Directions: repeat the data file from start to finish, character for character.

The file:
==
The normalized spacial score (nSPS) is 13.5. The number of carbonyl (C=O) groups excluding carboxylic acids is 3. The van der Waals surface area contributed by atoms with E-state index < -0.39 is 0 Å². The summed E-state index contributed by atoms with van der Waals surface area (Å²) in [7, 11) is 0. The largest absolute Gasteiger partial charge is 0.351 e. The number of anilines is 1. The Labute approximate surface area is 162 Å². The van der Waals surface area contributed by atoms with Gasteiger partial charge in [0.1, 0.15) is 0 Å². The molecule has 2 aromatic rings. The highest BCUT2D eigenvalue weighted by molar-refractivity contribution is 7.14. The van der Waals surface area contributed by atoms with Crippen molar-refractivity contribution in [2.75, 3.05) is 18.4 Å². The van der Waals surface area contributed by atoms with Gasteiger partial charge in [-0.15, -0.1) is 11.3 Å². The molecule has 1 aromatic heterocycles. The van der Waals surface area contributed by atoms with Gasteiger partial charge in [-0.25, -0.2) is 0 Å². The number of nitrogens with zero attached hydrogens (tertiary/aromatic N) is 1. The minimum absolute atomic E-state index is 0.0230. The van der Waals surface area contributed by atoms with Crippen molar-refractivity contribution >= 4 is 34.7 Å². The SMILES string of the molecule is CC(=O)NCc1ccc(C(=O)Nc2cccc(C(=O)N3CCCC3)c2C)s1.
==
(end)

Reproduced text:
The normalized spacial score (nSPS) is 13.5. The number of carbonyl (C=O) groups excluding carboxylic acids is 3. The van der Waals surface area contributed by atoms with E-state index < -0.39 is 0 Å². The summed E-state index contributed by atoms with van der Waals surface area (Å²) in [7, 11) is 0. The largest absolute Gasteiger partial charge is 0.351 e. The number of anilines is 1. The Labute approximate surface area is 162 Å². The van der Waals surface area contributed by atoms with Gasteiger partial charge in [0.1, 0.15) is 0 Å². The molecule has 2 aromatic rings. The highest BCUT2D eigenvalue weighted by molar-refractivity contribution is 7.14. The van der Waals surface area contributed by atoms with Crippen molar-refractivity contribution in [2.75, 3.05) is 18.4 Å². The van der Waals surface area contributed by atoms with Gasteiger partial charge in [-0.15, -0.1) is 11.3 Å². The molecule has 1 aromatic heterocycles. The van der Waals surface area contributed by atoms with Gasteiger partial charge in [-0.25, -0.2) is 0 Å². The number of nitrogens with zero attached hydrogens (tertiary/aromatic N) is 1. The minimum absolute atomic E-state index is 0.0230. The van der Waals surface area contributed by atoms with Crippen molar-refractivity contribution >= 4 is 34.7 Å². The SMILES string of the molecule is CC(=O)NCc1ccc(C(=O)Nc2cccc(C(=O)N3CCCC3)c2C)s1.